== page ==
Best General News Photo: Craig Ruttle, The Cincinnati Enquirer, “Cleanup”; Eric Albrecht, The Columbus Dispatch, “Veterans Return on Veterans Day”; Glenn Hartong, The Cincinnati Enquirer, “Lead’s Toll.”

Best Feature Photo: Craig Ruttle, The Cincinnati Enquirer, “An Evening Paddle”; Ed Suba Jr., Akron Beacon Journal, “Chess”; Joshua Gunter, The (Cleveland) Plain Dealer, “Save the Last Dance for Me.”

Best Sports Photo: Andy Morrison, The (Toledo) Blade, “Victorious Wrestler”; Fred Squillante, The Columbus Dispatch, “Eye on the Ball”; Jeff Swinger, The Cincinnati Enquirer, “Dustin’s Determination.”

And finally:

Best whiner who stands by and belly aches while other journalists work their butts off for their craft, regardless of their corprate ownership or current conditions of their industry”: Cincy Newsache!

11:02 PM  
Blogger Newsache said...

State awards are cheap. Come back when you can go head to head with the New York Times, the Washington Post and the Wall Street Journal and win something national.

11:32 PM  
Anonymous Anonymous said...

Uh, take your head out of your righteous, miserable, angry ars, pal. You don't live in those great cities with those great baseball teams and/or newspapers. Apples to apples. You started this blog with intelligent, fair criticism. You are making an ars out of yourself lately. Go to sleep. Or better yet, go to work.

12:19 AM  
Anonymous Anonymous said...

Did someone at the Enquirer have a SERIES of bad days?

And Anonymous... you are completely correct: We don't love in a city with a great newspaper!

5:52 AM  
Anonymous A Concerned Reader said...

I've said it before but it bears repeating: I marvel at how the Enquirer employees always come on here and get snippy at News Ache's author. Perhaps if you all showed the same disdain and backbone to your editors instead of being content to be lazy and overpaid, your paper would be good on a consistent basis.

There is a reason that while most Gannett properties have reader penetration levels between 60 percent and 80 percent, the Enquirer's is about 20 percent.

It is a sub-standard product.

6:22 AM  
Anonymous Anonymous said...

What you were not told in prior post about Enquirer showing in AP contest:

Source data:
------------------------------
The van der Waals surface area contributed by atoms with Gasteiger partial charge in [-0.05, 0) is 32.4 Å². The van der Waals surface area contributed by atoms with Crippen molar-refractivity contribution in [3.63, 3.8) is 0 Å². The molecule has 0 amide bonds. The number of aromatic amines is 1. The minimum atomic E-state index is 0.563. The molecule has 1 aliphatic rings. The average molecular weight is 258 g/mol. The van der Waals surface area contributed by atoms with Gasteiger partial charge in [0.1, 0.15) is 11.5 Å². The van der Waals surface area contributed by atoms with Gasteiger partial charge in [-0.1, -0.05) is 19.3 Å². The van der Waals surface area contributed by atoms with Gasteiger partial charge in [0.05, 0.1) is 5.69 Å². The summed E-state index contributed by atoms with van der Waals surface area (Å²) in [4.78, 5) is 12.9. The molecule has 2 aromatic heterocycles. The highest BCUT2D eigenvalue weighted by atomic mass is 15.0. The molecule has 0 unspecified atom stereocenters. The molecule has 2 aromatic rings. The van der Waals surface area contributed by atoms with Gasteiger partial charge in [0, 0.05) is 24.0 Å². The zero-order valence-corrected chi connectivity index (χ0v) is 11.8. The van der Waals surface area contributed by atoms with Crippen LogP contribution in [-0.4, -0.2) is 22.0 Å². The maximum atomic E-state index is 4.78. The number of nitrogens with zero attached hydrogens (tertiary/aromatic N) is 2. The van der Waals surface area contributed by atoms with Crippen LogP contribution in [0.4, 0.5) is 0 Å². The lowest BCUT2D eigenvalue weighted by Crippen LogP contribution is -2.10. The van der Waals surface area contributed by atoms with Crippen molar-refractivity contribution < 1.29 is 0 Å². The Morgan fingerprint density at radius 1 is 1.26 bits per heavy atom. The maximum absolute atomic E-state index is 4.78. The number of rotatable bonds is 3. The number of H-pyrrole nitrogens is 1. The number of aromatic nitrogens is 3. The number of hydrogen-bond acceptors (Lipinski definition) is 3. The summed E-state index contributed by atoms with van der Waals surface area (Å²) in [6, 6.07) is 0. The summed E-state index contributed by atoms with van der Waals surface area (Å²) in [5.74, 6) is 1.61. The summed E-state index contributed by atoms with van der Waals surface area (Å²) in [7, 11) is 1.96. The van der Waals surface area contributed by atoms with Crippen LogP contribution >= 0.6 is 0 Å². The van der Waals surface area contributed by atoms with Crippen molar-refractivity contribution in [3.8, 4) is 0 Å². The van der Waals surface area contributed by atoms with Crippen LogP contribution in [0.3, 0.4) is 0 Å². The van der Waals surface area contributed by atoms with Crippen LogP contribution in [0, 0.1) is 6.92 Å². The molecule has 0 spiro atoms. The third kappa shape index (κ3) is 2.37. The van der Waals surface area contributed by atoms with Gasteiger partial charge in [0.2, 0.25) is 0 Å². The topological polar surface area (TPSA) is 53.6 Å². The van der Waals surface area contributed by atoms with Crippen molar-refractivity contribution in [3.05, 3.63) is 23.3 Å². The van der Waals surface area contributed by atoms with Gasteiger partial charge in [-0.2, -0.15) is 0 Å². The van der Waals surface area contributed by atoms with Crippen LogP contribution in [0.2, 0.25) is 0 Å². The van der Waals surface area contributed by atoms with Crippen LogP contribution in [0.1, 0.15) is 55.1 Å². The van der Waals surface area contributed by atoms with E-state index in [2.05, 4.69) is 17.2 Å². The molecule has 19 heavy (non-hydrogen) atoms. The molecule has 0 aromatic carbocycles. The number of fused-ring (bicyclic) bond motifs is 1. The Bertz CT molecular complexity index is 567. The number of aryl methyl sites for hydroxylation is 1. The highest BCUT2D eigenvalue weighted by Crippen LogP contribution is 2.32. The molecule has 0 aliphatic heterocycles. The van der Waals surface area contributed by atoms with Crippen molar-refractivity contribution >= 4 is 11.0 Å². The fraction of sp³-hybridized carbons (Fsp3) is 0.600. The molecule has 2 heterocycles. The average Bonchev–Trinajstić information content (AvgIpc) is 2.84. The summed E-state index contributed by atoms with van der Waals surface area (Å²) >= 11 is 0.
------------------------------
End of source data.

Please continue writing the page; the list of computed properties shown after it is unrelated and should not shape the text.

Number of finalists per paper:

Columbus Dispatch: 29
Plain Dealer: 28
Cincinnati Enquirer: 19
Dayton Daily News: 12
Akron Beacon Journal: 10
Toledo Blade: 8

11:13 AM  
Anonymous Anonymous said...

And given the category - newspapers with a daily circulation of more than 75,000 - these are the only six papers that would even qualify for these awards.

So the Enquirer has a 2/3 chance to garner at least an honorable mention win in any of their 15 nominated categories.

You can count on the accolades being prominently featured in their April 23 edition.

1:10 PM  
Anonymous Cindi Andrews said...

The anonymous person who referred to Enquirer reporters as lazy and overpaid is out of line. They're doing work that's increasingly irrelevant in a workplace that's increasingly demoralized. The vast majority of them give their best in spite of that.

I just recently learned of this blog, and after reading quite a few of the posts, as well as the comments, I'm struck by how fun it must be to take no-holds-barred shots at the bosses without having to take responsibility.

Congratulations -- you have successfully used technology to turn journalistic angst into a spectator sport. I wonder what it accomplishes, though. Do you think the honchos in Northern Virginia are going to wake up one day, read your words of wisdom and triple the Enquirer's staff?

When you get tired of beating this dead horse, maybe you could try something more productive, like giving us the thoughtful news coverage that the Enquirer lacks, or finding a job that doesn't make you miserable.

But I'm probably missing the point of a blog ...